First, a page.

While dealing with bankruptcy, you might wonder whether your employer can find out about your situation.
In most cases, your employer will not be in the loop, although there are some exceptions. If the company you work for learns about your bankruptcy, it cannot fire you as a result.
How could my current employer discover my bankruptcy?
While bankruptcies appear on public filings and credit reports, your employer would need to seek out this information. Most businesses do not take time to routinely check court records and credit reports for current employees. If your boss wants to pull your credit report, you would have to provide permission first.
In most cases, you are not required to inform your company about your bankruptcy, and it is not notified unless there is a specific reason.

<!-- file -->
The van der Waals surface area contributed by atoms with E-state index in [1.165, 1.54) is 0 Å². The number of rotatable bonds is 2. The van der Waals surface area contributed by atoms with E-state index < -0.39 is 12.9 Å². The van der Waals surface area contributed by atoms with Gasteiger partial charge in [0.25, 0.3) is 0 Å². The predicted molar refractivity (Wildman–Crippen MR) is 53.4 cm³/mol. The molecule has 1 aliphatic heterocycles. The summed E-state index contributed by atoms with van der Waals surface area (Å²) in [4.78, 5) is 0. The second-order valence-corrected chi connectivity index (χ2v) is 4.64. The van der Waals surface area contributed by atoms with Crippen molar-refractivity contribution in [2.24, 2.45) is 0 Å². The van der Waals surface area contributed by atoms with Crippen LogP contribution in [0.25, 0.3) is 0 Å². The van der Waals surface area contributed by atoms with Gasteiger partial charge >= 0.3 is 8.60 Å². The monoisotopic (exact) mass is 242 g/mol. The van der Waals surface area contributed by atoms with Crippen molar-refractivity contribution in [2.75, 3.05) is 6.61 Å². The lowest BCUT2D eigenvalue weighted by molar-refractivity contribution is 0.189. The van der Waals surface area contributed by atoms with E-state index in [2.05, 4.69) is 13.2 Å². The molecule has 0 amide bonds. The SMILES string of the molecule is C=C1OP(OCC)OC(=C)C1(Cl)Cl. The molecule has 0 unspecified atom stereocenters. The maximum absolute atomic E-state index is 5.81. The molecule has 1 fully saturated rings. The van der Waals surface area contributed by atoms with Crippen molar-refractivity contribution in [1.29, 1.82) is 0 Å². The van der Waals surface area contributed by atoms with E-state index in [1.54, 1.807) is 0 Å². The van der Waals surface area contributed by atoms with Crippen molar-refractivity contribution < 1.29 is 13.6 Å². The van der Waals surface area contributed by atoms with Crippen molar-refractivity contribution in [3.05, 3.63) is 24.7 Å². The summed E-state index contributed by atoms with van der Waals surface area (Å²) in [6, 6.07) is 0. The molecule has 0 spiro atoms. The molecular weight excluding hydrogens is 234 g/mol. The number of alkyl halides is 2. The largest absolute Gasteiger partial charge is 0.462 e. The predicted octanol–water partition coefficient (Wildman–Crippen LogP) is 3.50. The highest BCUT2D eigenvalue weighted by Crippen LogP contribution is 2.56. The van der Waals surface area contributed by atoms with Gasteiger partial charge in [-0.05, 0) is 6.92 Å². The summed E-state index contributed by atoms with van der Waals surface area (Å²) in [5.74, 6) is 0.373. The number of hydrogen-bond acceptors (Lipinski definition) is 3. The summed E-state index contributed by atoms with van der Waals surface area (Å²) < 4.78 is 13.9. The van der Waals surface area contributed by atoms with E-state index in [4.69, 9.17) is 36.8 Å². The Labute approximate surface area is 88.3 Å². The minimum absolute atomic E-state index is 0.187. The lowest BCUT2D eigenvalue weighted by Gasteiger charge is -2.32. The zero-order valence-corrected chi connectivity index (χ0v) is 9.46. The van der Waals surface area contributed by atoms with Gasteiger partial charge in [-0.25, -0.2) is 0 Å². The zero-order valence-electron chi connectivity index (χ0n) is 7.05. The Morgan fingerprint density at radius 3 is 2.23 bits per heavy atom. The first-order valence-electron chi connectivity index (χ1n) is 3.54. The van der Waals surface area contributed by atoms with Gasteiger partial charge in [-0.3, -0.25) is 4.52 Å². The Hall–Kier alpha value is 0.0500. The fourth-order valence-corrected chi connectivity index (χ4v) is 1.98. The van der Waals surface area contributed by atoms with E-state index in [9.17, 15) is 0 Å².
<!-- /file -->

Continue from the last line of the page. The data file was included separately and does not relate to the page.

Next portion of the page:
Which bankruptcy situations involve my employer?
There are three common reasons that your employer would know about your bankruptcy.
- Chapter 13 payroll deductions: Some Chapter 13 cases require a payroll deduction through a wage order. Your payroll department would forward the payment to the trustee.
- Wage garnishment: If a creditor has garnished your wages, a bankruptcy might release or change the garnishment. Your payroll department processes garnishment changes.
- Creditor notification: If your employer is one of your creditors, he or she will likely know about your bankruptcy. The court will inform your employer about the filing when it notifies all creditors.
While bankruptcies can be stressful, they provide an opportunity to restructure and reset. Knowing what to expect from your employer can help you focus on moving forward.